The state’s Employment Security Department took nearly a year to fix a software flaw that wound up playing a small but significant role in this spring’s massive unemployment fraud.
The disclosure comes as the agency shakes up its anti-fraud operations and personnel in the wake of the spring’s $576 million unemployment scam.
The software flaw, which ESD said resided in its three-year-old claims-processing system, meant the agency was sending out benefits payments before claims had been run through a so-called discovery process to check for fraud risk.
“Claims were made, claims were paid and then discovery was run,” ESD Commissioner Suzi LeVine said during a Thursday interview. Even if unemployment claims were eventually flagged as having a high fraud risk, the sequencing flaw meant “they were already paid,” LeVine added.
As unemployment claims in Washington soared to historic levels during the coronavirus-triggered economic shutdown, criminals used bogus claims to siphon off state and federal benefits worth $576 million, of which $346 million has been recovered. Similar fraud schemes, some of them believed to have been orchestrated from Nigeria, have been reported in 37 other states.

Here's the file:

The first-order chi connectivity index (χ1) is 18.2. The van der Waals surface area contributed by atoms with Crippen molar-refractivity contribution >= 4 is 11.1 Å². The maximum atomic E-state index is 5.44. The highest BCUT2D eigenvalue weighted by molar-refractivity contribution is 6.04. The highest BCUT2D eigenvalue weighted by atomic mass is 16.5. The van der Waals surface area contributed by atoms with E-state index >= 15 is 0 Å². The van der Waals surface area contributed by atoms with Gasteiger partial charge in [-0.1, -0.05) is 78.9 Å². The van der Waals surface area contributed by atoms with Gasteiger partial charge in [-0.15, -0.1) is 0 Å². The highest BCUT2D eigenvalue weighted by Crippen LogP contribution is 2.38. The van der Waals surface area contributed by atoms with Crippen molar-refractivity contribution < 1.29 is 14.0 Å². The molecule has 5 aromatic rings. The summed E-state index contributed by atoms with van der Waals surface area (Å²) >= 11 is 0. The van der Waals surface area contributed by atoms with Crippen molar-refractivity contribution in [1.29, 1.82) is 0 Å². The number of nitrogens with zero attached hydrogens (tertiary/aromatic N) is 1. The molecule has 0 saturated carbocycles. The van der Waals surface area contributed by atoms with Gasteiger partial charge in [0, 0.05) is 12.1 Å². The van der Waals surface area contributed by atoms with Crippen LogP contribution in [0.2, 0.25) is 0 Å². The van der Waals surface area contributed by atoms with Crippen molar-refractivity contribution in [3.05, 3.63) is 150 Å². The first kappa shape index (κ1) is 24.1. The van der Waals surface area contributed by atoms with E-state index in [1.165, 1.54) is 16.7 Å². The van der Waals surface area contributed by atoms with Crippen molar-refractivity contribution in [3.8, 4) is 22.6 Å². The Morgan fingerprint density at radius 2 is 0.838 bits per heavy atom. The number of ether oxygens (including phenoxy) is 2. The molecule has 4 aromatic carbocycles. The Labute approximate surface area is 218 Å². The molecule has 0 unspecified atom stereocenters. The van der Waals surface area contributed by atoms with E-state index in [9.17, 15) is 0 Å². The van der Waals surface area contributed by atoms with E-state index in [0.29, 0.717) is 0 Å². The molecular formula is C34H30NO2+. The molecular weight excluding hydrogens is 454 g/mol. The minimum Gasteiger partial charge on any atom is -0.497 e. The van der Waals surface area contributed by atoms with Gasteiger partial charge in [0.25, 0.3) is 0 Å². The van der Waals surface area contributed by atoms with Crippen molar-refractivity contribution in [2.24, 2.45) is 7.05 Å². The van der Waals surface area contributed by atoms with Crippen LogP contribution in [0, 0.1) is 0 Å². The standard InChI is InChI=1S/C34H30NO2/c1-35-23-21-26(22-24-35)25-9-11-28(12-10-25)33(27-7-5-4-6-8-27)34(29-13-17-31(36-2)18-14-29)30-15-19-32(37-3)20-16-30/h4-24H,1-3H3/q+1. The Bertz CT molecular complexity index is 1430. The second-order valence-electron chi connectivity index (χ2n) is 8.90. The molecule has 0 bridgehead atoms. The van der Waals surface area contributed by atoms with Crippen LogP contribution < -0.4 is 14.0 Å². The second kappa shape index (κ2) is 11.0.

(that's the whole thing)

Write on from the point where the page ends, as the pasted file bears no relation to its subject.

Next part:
In August, several lawmakers raised concerns that ESD had turned off some of its fraud controls in its claims system, known as Unemployment Tax and Benefits, or UTAB, in an effort to speed payments to jobless Washingtonians — assertions LeVine rejected at the time.
The software flaw wasn’t the only culprit, LeVine said Thursday.
Even if the flaw had been fixed before fraudsters first struck in March, LeVine said, the discovery process that was in place at that time would have stopped just 14.5% percent of the roughly 86,000 fraudulent claims ESD ultimately paid before detecting the fraud, according to an ESD analysis. In mid-May, ESD temporarily halted all payments while it investigated the fraud, a move that delayed benefits payments to tens of thousands of legitimate claimants.
LeVine said other, nontechnical factors played a possibly larger role in the fraud.
Among them was the novelty and sophistication of the fraud scheme, in which criminals used stolen Social Security numbers and other personal data to file unemployment claims that were hard to distinguish from the tens of millions of legitimate claims Americans filed during the pandemic.
Another factor: emergency federal directives that were meant to get benefits to Americans quickly but which also eliminated some basic fraud safeguards, LeVine said.
Crucially, Washington and other states waived the traditional “waiting week,” which normally gave the ESD up to 10 days to verify claims before paying benefits — and which would have made the software flaw moot, ESD officials say.
Although ESD staff identified the software flaw in the claims processing system back in June 2019 — and although the waiting week was “turned off” on March 18 as layoffs soared — the flaw wasn’t fixed until May 14, 2020, after most of the fraud losses had already occurred, LeVine said.